Whether you're considering buying or already enjoying this great iPad DAW, we have some top tips to improve your workflow and get the most from the best touch music-making experience out there.
- Find a bargain with our pick of the best Black Friday iPad deals
1. Taking your first steps?
If you’re totally new to Logic Pro on the iPad, we’ll get started with a few quick tips in one go to help get you going.
The first advice would be to make sure you take advantage of the supplied Lessons; they’re really good, so use them! If you’re a Logic desktop user, in particular, you’ll find several of these invaluable, as LPiP does these things ever so slightly differently to the way it’s done on your desktop DAW.
If you’re making the leap over from GarageBand, the good news is that there’s a dedicated Lesson for that, plus you can download a set of sounds dedicated to GB and load in its projects directly. For this, press the + icon, go to the GarageBand for iOS folder – which may be on your iCloud or iPad – and then tap a project. It should subsequently load up with all of the available third party AUv3s plugins.
2. Play Surfaces are great
The Play Surfaces are an innovative inclusion, especially if you’re not using an external MIDI controller. Click the keyboard button on the right and then the left keyboard button for a drop-down menu to access the five Play Surfaces (Keyboard, Drum Pads, Fretboard, Chord Strips and Guitar Strips).
The Keyboard is great as you can use a scale option to lock it to your song scale so only the ‘correct’ notes are shown. The Chord Strips surface lets you perform complex chord progressions with one finger, and set the key of all the chords you play. You get higher inversions the higher up you play and when recorded, all of the MIDI notes played in that one finger chord will be there to edit.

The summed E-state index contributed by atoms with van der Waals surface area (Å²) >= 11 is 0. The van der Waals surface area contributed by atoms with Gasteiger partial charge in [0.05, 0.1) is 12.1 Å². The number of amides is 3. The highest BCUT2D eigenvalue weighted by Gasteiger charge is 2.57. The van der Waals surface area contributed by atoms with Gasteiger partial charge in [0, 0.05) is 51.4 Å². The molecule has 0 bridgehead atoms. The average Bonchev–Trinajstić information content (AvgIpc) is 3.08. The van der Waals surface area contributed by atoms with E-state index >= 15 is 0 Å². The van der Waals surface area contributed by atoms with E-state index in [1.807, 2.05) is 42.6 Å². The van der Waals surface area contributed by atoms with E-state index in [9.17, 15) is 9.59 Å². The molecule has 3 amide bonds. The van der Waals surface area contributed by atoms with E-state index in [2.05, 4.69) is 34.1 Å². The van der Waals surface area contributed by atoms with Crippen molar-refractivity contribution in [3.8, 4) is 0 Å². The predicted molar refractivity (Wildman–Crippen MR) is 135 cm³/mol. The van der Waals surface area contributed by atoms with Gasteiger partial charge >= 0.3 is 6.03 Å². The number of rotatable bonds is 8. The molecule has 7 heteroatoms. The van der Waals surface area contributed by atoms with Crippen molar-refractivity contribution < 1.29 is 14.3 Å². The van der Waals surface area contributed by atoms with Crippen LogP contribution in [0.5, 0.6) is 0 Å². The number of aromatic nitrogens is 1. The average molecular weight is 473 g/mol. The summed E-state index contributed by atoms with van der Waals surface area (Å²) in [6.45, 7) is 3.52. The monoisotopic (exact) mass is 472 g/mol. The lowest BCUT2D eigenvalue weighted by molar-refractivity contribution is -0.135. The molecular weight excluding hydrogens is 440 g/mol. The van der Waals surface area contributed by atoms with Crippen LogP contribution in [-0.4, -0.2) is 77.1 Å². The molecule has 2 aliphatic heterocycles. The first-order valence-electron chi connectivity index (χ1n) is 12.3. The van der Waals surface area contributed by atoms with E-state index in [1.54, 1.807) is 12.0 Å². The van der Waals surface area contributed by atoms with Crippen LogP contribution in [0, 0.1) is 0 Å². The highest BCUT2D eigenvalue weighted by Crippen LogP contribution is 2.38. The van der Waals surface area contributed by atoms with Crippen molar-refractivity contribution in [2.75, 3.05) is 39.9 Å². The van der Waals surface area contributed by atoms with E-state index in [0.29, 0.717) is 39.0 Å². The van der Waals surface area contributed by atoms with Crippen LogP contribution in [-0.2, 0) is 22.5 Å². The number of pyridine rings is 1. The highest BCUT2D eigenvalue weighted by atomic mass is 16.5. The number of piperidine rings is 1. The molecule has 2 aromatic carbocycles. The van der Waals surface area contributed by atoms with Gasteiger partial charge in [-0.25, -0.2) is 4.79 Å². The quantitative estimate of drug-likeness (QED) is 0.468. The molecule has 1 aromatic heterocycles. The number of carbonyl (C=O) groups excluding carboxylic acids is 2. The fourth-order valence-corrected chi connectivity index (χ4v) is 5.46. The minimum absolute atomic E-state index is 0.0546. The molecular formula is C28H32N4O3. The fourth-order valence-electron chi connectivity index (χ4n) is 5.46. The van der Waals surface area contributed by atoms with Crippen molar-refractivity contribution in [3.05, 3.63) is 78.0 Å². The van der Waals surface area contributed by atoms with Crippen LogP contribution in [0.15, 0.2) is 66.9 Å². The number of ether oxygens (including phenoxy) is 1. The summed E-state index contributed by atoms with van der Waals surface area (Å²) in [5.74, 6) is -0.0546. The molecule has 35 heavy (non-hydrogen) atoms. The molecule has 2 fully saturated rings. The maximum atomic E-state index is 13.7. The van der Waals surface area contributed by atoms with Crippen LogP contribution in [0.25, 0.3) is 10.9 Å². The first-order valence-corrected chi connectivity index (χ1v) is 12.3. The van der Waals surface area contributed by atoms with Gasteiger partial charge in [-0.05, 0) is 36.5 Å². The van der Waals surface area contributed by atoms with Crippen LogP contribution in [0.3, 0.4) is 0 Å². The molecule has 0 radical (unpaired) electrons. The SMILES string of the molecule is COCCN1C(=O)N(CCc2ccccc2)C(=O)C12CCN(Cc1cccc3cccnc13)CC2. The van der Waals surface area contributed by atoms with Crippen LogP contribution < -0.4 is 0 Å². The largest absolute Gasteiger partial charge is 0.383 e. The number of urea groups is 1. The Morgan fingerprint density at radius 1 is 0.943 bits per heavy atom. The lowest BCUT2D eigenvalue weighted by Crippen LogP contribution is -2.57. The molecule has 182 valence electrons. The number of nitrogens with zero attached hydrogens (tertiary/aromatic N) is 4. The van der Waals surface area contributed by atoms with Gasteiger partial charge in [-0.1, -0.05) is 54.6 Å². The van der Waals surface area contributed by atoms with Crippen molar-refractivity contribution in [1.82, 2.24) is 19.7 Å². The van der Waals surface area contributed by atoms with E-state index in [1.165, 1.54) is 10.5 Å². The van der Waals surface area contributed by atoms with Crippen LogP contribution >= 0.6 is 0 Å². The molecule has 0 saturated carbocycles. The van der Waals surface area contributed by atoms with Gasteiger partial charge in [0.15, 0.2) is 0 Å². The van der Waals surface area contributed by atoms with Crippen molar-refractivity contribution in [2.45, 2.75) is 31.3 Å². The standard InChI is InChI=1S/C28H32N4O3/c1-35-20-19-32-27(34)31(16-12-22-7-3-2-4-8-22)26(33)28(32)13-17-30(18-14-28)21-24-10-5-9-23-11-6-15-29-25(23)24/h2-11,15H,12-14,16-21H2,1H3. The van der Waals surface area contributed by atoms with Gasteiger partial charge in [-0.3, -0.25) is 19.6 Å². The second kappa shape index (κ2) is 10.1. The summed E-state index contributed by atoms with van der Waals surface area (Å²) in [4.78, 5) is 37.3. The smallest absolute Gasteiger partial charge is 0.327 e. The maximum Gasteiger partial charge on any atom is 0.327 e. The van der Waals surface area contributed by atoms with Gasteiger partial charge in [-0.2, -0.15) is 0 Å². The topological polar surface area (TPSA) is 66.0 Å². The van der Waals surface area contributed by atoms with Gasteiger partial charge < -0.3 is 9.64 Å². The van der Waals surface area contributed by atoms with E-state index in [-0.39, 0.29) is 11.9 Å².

3. Speedy display tips
One of the best features in LPiP is the ability to simply touch and drag each window to resize it, for a high degree of customisation. You can also have multiple windows open – plugins, browser, and so on – but here’s an easy tip for when you want to get back to focussing on your song arrangement.
You could manually close all other windows, but double-clicking the top bar of the Play Surface window closes everything bar the arrangement window. To get everything back, double-click the bottom bar and they will reappear!
One of the best features to get into when starting a project is display customisation. Starting with editing track header info, click the three dot icons next to Panel Show box to reveal options to show/hide solo, mute, input monitoring, record enable, track freezing, track colours and volume.
In Settings (top right), you can also customise transport options (show/hide fast forward, rewind, cycle and capture recording); display options (show/hide song position, time signature, CPU and MIDI); and finally modes (for tuner, count in click and more).
5. Just browsin'
The browser in LPiP is one of its best features. For instruments, the All Filters option shows every filter so you can home in on a sound by specific instrument, synth type, genre, effects, sound pack and more, although it’s almost easier just to type what you’re after using the search function.